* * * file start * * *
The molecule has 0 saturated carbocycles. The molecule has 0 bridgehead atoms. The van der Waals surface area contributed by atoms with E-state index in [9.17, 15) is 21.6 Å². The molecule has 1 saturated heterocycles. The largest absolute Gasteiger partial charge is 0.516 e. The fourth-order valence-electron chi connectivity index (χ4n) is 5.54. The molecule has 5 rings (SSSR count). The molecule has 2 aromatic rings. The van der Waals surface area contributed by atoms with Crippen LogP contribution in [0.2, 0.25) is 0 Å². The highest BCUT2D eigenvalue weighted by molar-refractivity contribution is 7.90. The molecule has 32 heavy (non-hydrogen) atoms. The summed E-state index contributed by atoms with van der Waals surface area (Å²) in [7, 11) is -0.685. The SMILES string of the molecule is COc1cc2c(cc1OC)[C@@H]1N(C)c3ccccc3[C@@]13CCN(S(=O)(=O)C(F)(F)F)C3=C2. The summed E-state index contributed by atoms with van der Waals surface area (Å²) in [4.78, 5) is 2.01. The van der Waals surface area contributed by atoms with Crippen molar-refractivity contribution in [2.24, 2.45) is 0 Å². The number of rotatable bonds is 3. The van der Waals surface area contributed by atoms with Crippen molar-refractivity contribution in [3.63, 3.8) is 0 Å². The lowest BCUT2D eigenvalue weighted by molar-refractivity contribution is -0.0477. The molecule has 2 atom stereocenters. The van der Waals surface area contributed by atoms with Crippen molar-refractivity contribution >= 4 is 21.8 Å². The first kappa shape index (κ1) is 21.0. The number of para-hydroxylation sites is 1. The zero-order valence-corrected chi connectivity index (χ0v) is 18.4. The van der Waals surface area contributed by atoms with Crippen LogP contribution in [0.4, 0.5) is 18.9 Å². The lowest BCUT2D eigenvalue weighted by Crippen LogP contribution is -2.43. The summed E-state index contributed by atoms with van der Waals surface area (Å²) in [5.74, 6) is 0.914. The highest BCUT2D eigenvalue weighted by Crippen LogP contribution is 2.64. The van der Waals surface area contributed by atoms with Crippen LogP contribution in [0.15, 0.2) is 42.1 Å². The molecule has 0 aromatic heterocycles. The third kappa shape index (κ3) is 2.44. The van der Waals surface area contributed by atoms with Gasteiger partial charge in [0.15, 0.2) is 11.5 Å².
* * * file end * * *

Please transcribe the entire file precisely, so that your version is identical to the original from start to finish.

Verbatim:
The molecule has 0 saturated carbocycles. The molecule has 0 bridgehead atoms. The van der Waals surface area contributed by atoms with E-state index in [9.17, 15) is 21.6 Å². The molecule has 1 saturated heterocycles. The largest absolute Gasteiger partial charge is 0.516 e. The fourth-order valence-electron chi connectivity index (χ4n) is 5.54. The molecule has 5 rings (SSSR count). The molecule has 2 aromatic rings. The van der Waals surface area contributed by atoms with Crippen LogP contribution in [0.2, 0.25) is 0 Å². The highest BCUT2D eigenvalue weighted by molar-refractivity contribution is 7.90. The molecule has 32 heavy (non-hydrogen) atoms. The summed E-state index contributed by atoms with van der Waals surface area (Å²) in [7, 11) is -0.685. The SMILES string of the molecule is COc1cc2c(cc1OC)[C@@H]1N(C)c3ccccc3[C@@]13CCN(S(=O)(=O)C(F)(F)F)C3=C2. The summed E-state index contributed by atoms with van der Waals surface area (Å²) in [4.78, 5) is 2.01. The van der Waals surface area contributed by atoms with Crippen molar-refractivity contribution in [2.24, 2.45) is 0 Å². The number of rotatable bonds is 3. The van der Waals surface area contributed by atoms with Crippen molar-refractivity contribution in [3.63, 3.8) is 0 Å². The lowest BCUT2D eigenvalue weighted by molar-refractivity contribution is -0.0477. The molecule has 2 atom stereocenters. The van der Waals surface area contributed by atoms with Crippen molar-refractivity contribution >= 4 is 21.8 Å². The first kappa shape index (κ1) is 21.0. The number of para-hydroxylation sites is 1. The zero-order valence-corrected chi connectivity index (χ0v) is 18.4. The van der Waals surface area contributed by atoms with Crippen LogP contribution in [0.4, 0.5) is 18.9 Å². The lowest BCUT2D eigenvalue weighted by Crippen LogP contribution is -2.43. The summed E-state index contributed by atoms with van der Waals surface area (Å²) in [5.74, 6) is 0.914. The highest BCUT2D eigenvalue weighted by Crippen LogP contribution is 2.64. The van der Waals surface area contributed by atoms with Crippen LogP contribution in [0.15, 0.2) is 42.1 Å². The molecule has 0 aromatic heterocycles. The third kappa shape index (κ3) is 2.44. The van der Waals surface area contributed by atoms with Gasteiger partial charge in [0.15, 0.2) is 11.5 Å².